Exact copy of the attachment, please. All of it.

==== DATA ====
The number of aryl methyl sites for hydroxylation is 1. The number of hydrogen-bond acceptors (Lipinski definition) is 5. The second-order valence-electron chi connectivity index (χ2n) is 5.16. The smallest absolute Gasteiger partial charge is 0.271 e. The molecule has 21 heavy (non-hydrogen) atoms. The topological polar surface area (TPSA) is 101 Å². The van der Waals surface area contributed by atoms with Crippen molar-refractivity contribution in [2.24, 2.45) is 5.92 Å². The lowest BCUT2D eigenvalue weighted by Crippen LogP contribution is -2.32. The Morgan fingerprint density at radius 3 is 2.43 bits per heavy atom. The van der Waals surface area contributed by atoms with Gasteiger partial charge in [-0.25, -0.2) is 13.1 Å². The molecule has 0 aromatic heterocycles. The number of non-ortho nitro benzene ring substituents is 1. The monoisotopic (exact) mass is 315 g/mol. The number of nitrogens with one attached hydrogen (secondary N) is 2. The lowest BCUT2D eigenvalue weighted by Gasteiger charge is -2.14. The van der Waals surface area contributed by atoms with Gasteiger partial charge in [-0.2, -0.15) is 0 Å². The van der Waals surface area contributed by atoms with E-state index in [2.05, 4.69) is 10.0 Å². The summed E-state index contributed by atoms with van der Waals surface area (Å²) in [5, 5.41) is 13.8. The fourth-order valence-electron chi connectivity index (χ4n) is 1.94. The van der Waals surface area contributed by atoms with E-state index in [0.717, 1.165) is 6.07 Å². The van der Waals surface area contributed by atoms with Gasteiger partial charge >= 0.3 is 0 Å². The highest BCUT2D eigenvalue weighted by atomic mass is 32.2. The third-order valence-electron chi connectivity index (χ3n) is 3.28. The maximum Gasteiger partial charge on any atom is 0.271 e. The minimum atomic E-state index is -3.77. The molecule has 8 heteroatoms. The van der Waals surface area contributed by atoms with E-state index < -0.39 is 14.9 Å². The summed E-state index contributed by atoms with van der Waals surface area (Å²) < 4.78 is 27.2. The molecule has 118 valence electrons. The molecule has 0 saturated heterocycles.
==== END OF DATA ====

The number of aryl methyl sites for hydroxylation is 1. The number of hydrogen-bond acceptors (Lipinski definition) is 5. The second-order valence-electron chi connectivity index (χ2n) is 5.16. The smallest absolute Gasteiger partial charge is 0.271 e. The molecule has 21 heavy (non-hydrogen) atoms. The topological polar surface area (TPSA) is 101 Å². The van der Waals surface area contributed by atoms with Crippen molar-refractivity contribution in [2.24, 2.45) is 5.92 Å². The lowest BCUT2D eigenvalue weighted by Crippen LogP contribution is -2.32. The Morgan fingerprint density at radius 3 is 2.43 bits per heavy atom. The van der Waals surface area contributed by atoms with Gasteiger partial charge in [-0.25, -0.2) is 13.1 Å². The molecule has 0 aromatic heterocycles. The number of non-ortho nitro benzene ring substituents is 1. The monoisotopic (exact) mass is 315 g/mol. The number of nitrogens with one attached hydrogen (secondary N) is 2. The lowest BCUT2D eigenvalue weighted by Gasteiger charge is -2.14. The van der Waals surface area contributed by atoms with Gasteiger partial charge in [-0.2, -0.15) is 0 Å². The van der Waals surface area contributed by atoms with E-state index in [2.05, 4.69) is 10.0 Å². The summed E-state index contributed by atoms with van der Waals surface area (Å²) in [5, 5.41) is 13.8. The fourth-order valence-electron chi connectivity index (χ4n) is 1.94. The van der Waals surface area contributed by atoms with E-state index in [0.717, 1.165) is 6.07 Å². The van der Waals surface area contributed by atoms with Gasteiger partial charge >= 0.3 is 0 Å². The highest BCUT2D eigenvalue weighted by atomic mass is 32.2. The third-order valence-electron chi connectivity index (χ3n) is 3.28. The maximum Gasteiger partial charge on any atom is 0.271 e. The minimum atomic E-state index is -3.77. The molecule has 8 heteroatoms. The van der Waals surface area contributed by atoms with E-state index < -0.39 is 14.9 Å². The summed E-state index contributed by atoms with van der Waals surface area (Å²) < 4.78 is 27.2. The molecule has 118 valence electrons. The molecule has 0 saturated heterocycles.